The development of this sector has a multiplier effect on the economy. As per a study conducted by International Civil Aviation Organisation (ICAO), the output multiplier and employment multiplier are 3.25 and 6.10 respectively. The aim of the government is to provide an eco-system and a level playing field to various aviation sub-sectors, i.e. airlines, airports, cargo, MRO services, general aviation, aerospace manufacturing, skill development, etc. but for that, the systems and processes which affect this sector will need to be simplified and made more transparent with greater use of technology without compromising on safety and security. The growth in aviation will create a larger multiplier effect in terms of investments, tourism and employment generation, especially for unskilled and semi-skilled worker.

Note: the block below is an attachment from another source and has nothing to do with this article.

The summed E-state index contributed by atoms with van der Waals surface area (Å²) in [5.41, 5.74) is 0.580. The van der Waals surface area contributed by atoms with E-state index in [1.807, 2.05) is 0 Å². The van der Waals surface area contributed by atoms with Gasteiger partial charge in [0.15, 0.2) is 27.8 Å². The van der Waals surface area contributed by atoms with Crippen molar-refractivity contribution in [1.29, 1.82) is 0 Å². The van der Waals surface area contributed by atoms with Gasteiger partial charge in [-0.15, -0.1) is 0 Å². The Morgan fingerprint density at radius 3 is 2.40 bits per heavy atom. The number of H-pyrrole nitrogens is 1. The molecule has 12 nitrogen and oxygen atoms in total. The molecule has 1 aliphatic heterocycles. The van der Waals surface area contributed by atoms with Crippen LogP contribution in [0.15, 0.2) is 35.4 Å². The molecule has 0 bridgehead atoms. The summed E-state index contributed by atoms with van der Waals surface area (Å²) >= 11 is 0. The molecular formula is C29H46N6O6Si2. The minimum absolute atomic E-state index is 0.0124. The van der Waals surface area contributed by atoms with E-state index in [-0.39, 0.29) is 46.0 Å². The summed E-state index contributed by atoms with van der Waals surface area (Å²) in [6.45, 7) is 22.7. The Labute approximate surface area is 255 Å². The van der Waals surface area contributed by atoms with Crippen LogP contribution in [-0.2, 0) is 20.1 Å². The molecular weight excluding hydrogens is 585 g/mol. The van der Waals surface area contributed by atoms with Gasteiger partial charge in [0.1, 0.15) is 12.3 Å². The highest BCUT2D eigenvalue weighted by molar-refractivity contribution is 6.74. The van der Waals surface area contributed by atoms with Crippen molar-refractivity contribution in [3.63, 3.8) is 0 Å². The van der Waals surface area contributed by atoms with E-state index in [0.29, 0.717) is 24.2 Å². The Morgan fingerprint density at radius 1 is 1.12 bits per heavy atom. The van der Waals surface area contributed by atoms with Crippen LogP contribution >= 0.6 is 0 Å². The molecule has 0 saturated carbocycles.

Even though private airlines have sought more time to state their views because the proposals may have far reaching ramifications on the sector, the draft civil aviation policy received mixed response from the industry with most of the airlines describing it as “progressive” even as lack of clarity on the fate of 5/20 norm has come under criticism from some quarters. According to SpiceJet CMD Ajay Singh, the draft policy has covered a lot of ground and an attempt is being made to reduce taxes. IndiGo president Aditya Ghosh feels the policy is broadly progressive and setting of low cost airports would help bring more cost efficiency in the aviation sector. AirAsia India CEO and managing director Mittu Chandilya, on the other hand, finds it surprising to see the lack of clarity and progress on 5/20 norm. However, he believes regional connectivity and small town airports would help airlines to geographically increase the footprint. Federation of Indian Airlines supports the continuation of 5/20 norm and says route dispersal guidelines should not be fixed as they are based on market dynamics.